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South Korea eyes production hub for COVID-19 vaccines

President Moon Jae-in at an urgent COVID-19 response meeting on Monday (Yonhap)
President Moon Jae-in at an urgent COVID-19 response meeting on Monday (Yonhap)
President Moon Jae-in on Monday stressed South Korea’s possible role as a production hub for COVID-19 vaccines, pledging efforts to ramp up local production, including securing more licensing deals with global vaccine makers.

“Our nation, boasting the world’s second-largest production capacity of biomedicines, is getting renewed attention as a potential global hub for vaccine production,” Moon said in an urgent COVID-19 response meeting with related government offices.

“Three vaccines are already being produced or plan to be produced here, with talks ongoing for more deals. If South Korea becomes the global production hub, that would greatly help boost vaccine supplies both at home and abroad.”

Currently, UK’s AstraZeneca and US’ Novavax vaccines are produced by SK Bioscience, while Huons Global will produce Russia’s Sputnik V shots, pending approval.

Unlike the contract-manufactured AstraZeneca and Sputnik vaccines, the new Novavax vaccine will be produced under a license-in deal with the US drugmaker, which includes technology transfer that allows more efficiency and flexibility in managing production targets.

Last week, Moon invited Novavax CEO Stanley Erck to Cheong Wa Dae to agree on the extension of the existing one-year licensing contract for another year. As soon as the new vaccine gets regulatory approval here, the Korean manufacturer plans to start production with the aim of supplying the first batch of 20 million doses by the third quarter.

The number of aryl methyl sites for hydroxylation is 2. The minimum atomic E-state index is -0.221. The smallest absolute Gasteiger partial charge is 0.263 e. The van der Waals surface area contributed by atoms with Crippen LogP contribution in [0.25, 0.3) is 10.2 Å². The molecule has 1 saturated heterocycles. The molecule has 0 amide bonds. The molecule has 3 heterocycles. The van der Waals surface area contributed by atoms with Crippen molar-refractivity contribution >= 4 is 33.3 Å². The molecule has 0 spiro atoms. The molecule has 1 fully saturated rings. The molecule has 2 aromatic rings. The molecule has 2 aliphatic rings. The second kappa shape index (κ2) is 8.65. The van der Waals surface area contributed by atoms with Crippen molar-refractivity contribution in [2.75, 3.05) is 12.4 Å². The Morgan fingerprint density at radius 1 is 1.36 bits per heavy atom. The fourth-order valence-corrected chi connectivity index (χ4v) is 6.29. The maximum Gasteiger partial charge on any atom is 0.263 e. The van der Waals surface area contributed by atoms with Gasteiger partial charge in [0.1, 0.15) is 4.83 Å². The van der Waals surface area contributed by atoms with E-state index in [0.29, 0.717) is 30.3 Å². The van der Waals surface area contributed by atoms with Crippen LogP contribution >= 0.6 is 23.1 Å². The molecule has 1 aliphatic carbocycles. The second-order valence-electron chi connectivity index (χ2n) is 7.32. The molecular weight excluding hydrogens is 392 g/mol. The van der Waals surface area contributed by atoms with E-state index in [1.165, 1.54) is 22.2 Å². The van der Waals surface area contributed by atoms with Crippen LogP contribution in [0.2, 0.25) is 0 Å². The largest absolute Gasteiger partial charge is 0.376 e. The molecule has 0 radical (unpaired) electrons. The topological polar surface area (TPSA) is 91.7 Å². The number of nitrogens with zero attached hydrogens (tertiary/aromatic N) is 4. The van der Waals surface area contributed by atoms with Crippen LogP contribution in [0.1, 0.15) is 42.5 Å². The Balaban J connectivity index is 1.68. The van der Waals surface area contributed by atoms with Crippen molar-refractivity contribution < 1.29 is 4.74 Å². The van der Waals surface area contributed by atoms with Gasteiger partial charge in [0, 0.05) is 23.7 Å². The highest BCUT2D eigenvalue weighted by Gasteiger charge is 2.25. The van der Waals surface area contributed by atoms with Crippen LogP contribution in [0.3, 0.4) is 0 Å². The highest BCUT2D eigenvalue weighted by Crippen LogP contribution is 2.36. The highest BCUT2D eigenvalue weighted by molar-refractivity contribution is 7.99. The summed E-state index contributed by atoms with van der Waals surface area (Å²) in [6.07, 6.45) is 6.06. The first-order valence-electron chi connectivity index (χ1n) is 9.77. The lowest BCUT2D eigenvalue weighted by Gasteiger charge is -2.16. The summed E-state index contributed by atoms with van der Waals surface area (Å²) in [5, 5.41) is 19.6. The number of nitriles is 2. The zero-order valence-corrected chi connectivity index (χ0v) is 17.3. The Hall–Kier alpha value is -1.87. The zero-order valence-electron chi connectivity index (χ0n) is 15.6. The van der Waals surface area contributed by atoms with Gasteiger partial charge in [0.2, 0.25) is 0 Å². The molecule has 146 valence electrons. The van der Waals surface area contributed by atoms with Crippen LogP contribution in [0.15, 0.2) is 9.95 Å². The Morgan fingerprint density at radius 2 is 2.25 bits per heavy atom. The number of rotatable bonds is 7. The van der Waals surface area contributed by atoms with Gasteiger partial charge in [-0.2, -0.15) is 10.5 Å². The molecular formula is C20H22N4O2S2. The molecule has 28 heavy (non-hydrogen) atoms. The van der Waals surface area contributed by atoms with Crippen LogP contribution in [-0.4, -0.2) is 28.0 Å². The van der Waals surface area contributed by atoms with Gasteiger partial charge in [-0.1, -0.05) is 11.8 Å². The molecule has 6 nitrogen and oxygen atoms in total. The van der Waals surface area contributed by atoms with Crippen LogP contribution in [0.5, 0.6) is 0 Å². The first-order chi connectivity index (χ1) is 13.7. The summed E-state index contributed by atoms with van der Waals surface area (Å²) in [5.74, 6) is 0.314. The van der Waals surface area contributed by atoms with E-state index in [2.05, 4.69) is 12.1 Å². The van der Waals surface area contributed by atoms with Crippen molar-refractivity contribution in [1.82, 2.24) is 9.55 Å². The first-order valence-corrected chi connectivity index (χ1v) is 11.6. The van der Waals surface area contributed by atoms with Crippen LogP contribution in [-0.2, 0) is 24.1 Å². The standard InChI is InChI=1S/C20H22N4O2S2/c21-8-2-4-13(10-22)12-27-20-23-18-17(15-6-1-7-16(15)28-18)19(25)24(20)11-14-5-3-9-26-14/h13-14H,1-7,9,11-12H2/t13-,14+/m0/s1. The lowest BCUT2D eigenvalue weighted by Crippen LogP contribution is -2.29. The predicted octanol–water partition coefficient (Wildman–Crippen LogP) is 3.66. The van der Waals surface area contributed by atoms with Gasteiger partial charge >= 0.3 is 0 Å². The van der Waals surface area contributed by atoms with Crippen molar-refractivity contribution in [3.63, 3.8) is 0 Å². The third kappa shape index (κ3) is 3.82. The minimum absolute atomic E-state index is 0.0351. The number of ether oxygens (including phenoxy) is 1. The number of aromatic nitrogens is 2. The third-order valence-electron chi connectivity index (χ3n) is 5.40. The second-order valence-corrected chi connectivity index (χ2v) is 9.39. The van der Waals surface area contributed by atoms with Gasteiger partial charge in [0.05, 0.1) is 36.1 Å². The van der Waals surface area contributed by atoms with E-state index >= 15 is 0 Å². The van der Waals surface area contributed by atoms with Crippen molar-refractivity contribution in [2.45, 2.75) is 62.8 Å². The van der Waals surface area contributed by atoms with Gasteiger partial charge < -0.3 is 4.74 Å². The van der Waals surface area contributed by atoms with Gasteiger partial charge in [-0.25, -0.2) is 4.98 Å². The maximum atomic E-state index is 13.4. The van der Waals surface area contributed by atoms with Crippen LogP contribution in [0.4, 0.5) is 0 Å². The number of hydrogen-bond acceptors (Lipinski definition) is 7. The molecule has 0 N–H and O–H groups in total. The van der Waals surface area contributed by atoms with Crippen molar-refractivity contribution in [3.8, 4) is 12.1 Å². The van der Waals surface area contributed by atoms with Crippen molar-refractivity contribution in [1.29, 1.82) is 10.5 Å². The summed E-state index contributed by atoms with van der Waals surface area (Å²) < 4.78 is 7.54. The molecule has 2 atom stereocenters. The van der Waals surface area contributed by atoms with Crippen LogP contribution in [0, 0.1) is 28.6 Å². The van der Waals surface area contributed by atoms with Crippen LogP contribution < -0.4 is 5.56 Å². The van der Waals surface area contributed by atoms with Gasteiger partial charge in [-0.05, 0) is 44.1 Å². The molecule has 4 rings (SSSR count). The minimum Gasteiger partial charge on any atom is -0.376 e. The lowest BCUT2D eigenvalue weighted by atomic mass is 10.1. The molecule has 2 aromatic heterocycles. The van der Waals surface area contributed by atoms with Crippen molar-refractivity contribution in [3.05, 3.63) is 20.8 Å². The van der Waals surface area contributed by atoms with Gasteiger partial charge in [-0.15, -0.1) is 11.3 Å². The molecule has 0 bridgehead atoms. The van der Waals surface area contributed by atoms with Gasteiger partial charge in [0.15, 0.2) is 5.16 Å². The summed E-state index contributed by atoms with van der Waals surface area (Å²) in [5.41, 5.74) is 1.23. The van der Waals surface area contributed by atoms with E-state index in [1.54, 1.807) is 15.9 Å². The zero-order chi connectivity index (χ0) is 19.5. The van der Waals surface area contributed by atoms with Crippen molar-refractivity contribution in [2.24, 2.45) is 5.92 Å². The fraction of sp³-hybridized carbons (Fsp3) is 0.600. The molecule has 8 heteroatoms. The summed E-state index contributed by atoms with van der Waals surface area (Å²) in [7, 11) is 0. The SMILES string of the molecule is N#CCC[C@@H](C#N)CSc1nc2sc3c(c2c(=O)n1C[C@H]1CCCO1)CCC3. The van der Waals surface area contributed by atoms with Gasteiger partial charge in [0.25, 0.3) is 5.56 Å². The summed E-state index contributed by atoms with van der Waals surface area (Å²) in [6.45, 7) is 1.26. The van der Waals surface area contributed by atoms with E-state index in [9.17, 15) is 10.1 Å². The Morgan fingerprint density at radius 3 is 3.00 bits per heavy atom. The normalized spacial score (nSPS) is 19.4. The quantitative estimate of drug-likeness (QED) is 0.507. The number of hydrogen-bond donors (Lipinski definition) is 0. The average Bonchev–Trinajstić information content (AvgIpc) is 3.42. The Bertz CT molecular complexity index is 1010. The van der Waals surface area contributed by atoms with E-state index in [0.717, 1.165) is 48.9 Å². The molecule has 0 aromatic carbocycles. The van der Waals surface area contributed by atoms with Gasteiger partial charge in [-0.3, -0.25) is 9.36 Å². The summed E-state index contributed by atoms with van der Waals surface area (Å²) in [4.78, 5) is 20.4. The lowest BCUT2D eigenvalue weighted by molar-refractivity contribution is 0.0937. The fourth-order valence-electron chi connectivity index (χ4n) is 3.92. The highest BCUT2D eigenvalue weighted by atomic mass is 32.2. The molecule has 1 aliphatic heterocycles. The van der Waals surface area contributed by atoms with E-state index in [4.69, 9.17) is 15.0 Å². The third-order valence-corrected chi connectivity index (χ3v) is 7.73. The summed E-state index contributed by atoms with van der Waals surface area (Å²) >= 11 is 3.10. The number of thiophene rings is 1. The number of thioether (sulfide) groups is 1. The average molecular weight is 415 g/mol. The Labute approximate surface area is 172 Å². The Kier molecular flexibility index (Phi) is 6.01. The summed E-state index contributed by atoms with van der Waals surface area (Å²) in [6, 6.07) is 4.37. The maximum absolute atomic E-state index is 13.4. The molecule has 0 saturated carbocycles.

The Korean government is seeking to ink similar licensing deals with more vaccine makers, many of them based in the US. Speculation is already growing that the issue of hosting an Asian vaccine production hub in South Korea could be discussed at Moon’s upcoming summit with US President Joe Biden in Washington on May 21 along with other possible issues like North Korea and climate change.

The enhanced partnership is expected to be a win-win for both countries. Korea can secure a more stable supply chain of its own vaccine doses, not to mention more business opportunities for local manufacturers, while the US, under pressure to release more vaccines, can support its vaccine makers to bolster production for a speedier supply.

Experts say more details, including regulatory hurdles and budget plans for expanding production facilities and securing vaccine materials, should be discussed to realize the government’s vision for an Asian vaccine hub.

On Monday, Moon also urged government offices to speed up vaccinations and to share more information as ways to ease people’s concerns over a possible vaccine shortage.

South Korea has thus far secured a total of 192 million vaccine doses fit for 90 million people, nearly double the population. As of Sunday, 3.39 million people, or 6.6 percent of the population, have been vaccinated with their first shots.

The government aims to achieve herd immunity by inoculating 70 percent of the population by November.

By Lee Ji-yoon (jylee@heraldcorp.com)
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